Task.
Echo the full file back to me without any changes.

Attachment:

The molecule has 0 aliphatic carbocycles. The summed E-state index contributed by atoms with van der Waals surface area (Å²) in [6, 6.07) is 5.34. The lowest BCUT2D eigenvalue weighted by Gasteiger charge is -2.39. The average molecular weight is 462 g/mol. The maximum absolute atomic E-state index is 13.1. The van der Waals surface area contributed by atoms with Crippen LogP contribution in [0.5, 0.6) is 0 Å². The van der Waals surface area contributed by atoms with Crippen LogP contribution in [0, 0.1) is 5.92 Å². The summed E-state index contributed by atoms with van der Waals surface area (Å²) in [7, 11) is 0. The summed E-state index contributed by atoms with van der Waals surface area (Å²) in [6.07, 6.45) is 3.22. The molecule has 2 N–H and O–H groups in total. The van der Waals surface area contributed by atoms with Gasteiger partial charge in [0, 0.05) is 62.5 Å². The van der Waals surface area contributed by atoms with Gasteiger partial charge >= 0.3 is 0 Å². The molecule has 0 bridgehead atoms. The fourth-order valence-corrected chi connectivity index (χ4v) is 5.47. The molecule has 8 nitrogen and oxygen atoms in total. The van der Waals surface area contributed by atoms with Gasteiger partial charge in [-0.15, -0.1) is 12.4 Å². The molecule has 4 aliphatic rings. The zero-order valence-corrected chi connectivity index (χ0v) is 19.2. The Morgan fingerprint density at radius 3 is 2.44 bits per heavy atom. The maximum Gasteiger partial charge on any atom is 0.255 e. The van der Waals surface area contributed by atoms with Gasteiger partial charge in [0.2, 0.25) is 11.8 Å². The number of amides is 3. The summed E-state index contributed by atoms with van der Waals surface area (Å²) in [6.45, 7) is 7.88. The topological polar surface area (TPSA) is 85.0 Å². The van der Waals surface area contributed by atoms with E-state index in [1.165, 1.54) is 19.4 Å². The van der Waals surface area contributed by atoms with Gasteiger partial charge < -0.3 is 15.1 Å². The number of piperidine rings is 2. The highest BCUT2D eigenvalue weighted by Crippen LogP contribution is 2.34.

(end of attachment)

The molecule has 0 aliphatic carbocycles. The summed E-state index contributed by atoms with van der Waals surface area (Å²) in [6, 6.07) is 5.34. The lowest BCUT2D eigenvalue weighted by Gasteiger charge is -2.39. The average molecular weight is 462 g/mol. The maximum absolute atomic E-state index is 13.1. The van der Waals surface area contributed by atoms with Crippen LogP contribution in [0.5, 0.6) is 0 Å². The van der Waals surface area contributed by atoms with Crippen LogP contribution in [0, 0.1) is 5.92 Å². The summed E-state index contributed by atoms with van der Waals surface area (Å²) in [7, 11) is 0. The summed E-state index contributed by atoms with van der Waals surface area (Å²) in [6.07, 6.45) is 3.22. The molecule has 2 N–H and O–H groups in total. The van der Waals surface area contributed by atoms with Gasteiger partial charge in [0, 0.05) is 62.5 Å². The van der Waals surface area contributed by atoms with Gasteiger partial charge >= 0.3 is 0 Å². The molecule has 0 bridgehead atoms. The fourth-order valence-corrected chi connectivity index (χ4v) is 5.47. The molecule has 8 nitrogen and oxygen atoms in total. The van der Waals surface area contributed by atoms with Gasteiger partial charge in [-0.15, -0.1) is 12.4 Å². The molecule has 4 aliphatic rings. The zero-order valence-corrected chi connectivity index (χ0v) is 19.2. The Morgan fingerprint density at radius 3 is 2.44 bits per heavy atom. The maximum Gasteiger partial charge on any atom is 0.255 e. The van der Waals surface area contributed by atoms with Gasteiger partial charge in [0.2, 0.25) is 11.8 Å². The number of amides is 3. The summed E-state index contributed by atoms with van der Waals surface area (Å²) in [6.45, 7) is 7.88. The topological polar surface area (TPSA) is 85.0 Å². The van der Waals surface area contributed by atoms with E-state index in [1.165, 1.54) is 19.4 Å². The van der Waals surface area contributed by atoms with Gasteiger partial charge < -0.3 is 15.1 Å². The number of piperidine rings is 2. The highest BCUT2D eigenvalue weighted by Crippen LogP contribution is 2.34.